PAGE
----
# Are children's sparklers based on a magnesium reaction?

We were letting our kids play with sparklers on New Year's Eve, and my friend's son asked his Dad:

What would happen if we threw the sparkler into the water? Would it keep burning under water.

My friend pondered that for a moment - and said it depended if the reaction was based on magnesium or not.

My question is: Are children's sparklers based on a magnesium reaction?

• Probably not, but it would depend on the sparkler. The most common metal is iron powder. – MaxW Jan 1 '18 at 4:47
• Many sparklers use aluminium as far as I know. – Shoubhik Raj Maiti Jan 1 '18 at 5:45
• Just going by my assumptions on how the world works: water is the standard household method to put out fires. If a product should not be extinguished with water, I would assume big, fat labels on the packaging ‘do not put burning product under water!). – Jan Jan 1 '18 at 11:30
• en.wikipedia.org/wiki/Sparkler – Nilay Ghosh Jan 1 '18 at 13:00
• Not only will water put out the sparklers, but its recommended to put them into water after use to both rule out any uncombusted material later catching fire and to cool them as a common source of injuries with them is children (and indeed adults) grabbing them by the burnt portion when they are extinguished but still hot. Dousing in water removes that risk. – Jon Hanna Jan 1 '18 at 16:25

What would happen if we threw the sparkler into the water? Would it keep burning under water.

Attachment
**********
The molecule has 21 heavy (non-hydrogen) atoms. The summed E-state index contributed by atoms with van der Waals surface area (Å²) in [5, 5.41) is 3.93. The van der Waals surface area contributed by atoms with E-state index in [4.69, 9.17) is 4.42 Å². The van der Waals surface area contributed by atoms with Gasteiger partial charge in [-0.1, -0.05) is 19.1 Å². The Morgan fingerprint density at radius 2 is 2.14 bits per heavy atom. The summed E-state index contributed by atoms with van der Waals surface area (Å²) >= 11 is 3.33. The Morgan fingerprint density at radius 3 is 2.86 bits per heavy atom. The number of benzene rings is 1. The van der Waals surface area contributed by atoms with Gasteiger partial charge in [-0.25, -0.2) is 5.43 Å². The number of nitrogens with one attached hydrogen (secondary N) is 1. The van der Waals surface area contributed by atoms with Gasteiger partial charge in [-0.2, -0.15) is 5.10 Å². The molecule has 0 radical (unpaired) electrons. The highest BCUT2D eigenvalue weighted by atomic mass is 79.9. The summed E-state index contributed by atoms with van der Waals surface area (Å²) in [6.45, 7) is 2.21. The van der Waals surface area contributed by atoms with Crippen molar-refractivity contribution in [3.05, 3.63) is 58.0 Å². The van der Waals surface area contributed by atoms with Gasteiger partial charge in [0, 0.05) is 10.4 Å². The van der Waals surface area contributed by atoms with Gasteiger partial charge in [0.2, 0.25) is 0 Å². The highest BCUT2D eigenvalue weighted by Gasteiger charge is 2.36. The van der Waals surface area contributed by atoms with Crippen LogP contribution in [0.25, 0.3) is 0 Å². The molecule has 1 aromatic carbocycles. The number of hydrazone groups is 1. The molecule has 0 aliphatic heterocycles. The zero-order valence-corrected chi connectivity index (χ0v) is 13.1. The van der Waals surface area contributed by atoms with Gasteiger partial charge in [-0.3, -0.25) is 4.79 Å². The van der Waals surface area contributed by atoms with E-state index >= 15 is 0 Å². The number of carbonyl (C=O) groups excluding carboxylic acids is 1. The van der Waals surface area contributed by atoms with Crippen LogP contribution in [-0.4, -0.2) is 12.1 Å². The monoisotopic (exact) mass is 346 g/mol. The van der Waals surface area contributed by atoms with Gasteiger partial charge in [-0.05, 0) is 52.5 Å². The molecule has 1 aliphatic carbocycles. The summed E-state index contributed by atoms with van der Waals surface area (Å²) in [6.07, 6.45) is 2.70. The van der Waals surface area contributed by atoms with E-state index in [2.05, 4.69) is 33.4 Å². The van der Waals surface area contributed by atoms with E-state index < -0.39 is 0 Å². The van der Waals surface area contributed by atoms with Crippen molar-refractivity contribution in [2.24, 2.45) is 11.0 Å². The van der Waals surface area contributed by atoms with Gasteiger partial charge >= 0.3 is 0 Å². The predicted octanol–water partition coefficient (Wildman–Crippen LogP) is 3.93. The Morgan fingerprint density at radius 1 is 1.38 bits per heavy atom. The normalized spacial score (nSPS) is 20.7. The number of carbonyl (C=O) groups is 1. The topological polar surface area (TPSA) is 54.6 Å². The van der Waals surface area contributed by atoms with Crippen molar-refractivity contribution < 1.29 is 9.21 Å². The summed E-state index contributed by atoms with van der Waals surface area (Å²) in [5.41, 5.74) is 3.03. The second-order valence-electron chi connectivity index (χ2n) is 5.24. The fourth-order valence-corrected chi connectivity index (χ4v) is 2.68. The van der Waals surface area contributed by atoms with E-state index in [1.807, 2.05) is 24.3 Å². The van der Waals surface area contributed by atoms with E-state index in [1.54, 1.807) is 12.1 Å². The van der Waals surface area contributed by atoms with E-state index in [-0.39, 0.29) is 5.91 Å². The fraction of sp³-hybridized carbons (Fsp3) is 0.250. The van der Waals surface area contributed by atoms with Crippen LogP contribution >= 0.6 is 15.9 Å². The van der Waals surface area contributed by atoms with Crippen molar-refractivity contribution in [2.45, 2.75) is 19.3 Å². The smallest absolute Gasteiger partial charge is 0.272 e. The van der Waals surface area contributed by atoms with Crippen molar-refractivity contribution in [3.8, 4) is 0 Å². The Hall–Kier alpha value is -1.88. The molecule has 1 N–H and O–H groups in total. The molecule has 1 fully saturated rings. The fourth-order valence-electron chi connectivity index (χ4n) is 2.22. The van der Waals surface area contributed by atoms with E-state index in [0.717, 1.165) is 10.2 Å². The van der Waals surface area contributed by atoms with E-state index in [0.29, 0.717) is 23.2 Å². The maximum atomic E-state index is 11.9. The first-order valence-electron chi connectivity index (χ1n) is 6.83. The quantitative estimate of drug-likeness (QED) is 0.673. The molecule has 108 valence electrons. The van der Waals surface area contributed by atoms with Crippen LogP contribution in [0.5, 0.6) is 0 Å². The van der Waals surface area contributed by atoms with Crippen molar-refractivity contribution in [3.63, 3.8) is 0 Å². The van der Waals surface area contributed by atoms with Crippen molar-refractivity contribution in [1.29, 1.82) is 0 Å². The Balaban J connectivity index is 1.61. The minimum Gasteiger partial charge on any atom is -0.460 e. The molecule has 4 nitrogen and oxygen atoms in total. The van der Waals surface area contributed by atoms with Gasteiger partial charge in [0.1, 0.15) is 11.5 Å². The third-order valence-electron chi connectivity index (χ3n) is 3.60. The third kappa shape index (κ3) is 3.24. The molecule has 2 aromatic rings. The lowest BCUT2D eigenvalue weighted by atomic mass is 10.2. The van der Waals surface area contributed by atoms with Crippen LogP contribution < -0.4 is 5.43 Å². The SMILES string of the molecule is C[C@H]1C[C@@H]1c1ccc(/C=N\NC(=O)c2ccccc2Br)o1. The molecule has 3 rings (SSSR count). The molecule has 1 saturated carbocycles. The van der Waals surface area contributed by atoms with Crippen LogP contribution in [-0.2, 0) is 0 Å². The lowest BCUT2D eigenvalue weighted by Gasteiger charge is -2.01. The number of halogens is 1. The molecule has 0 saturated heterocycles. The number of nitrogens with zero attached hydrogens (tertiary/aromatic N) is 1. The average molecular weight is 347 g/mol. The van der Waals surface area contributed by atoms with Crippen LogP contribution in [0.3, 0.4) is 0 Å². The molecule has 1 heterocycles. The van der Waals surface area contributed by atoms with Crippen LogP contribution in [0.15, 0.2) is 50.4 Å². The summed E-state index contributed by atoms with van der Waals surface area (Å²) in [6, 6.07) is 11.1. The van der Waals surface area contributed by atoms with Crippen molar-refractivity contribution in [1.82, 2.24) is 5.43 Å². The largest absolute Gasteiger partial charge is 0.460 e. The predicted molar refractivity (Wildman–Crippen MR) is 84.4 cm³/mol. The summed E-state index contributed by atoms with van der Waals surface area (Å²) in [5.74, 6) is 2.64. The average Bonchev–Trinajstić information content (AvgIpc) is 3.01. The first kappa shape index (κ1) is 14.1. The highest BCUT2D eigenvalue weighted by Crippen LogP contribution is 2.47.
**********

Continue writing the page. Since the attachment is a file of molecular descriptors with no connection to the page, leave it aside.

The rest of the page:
Most likely, not. Water is an effective coolant, so a wet sparkler wouldn't be able to propagate a burn front. Pyrotechnic compositions often severely degrade in a wet air (some might self-ignite and some might loose the ability to burn).

Are children's sparklers based on a magnesium reaction?

The most common sparkler composition I'm aware about is

• fine $\ce{Al}$ powder as a fuel,
• $\ce{KNO3}$ as an oxidizer
• dextrin or other combustible binder
• Iron coarse powder for orange-ish sparks.

$\ce{Ti}$, $\ce{Al}$ or $\ce{Sb2S3}$ in coarse powder can be used for producing white sparks. Charcoal powder or potassium poly-sulfides can produce redder sparks. To my knowledge, there is no way to produce purple, blue or green sparks.

Exact composition is a delicate balance between gases produces (so sparks were thrown away at meaningful distance) stability and temperature of burn, amount and color of sparks produced, safety and cost.

Please, note. While a common sparkler cannot burn in water, a big slag with same composition and water-proof coating certainly can. But you don't want to be nearby when it happens. Like, at all. An example with a much tamer fuel here:

Also, magnesium is usually avoided in pyrotechnic compositions in favor of aluminum. Magnesium usually produces a lot of thick, white smoke and is more sensitive when stored in real conditions. If aluminum doesn't burn good enough, $\ce{Mg/Al}$ alloy might be used.

• It is easy to tell sparklers don't keep burning in water. Throw sparklers into water and they go out. The core reaction is an oxidiser + fuel and not a bulk metal burning in air. Oxidisers like potassium nitrate are not water-proof unlike some burnin metals. – matt_black Jan 1 '18 at 14:28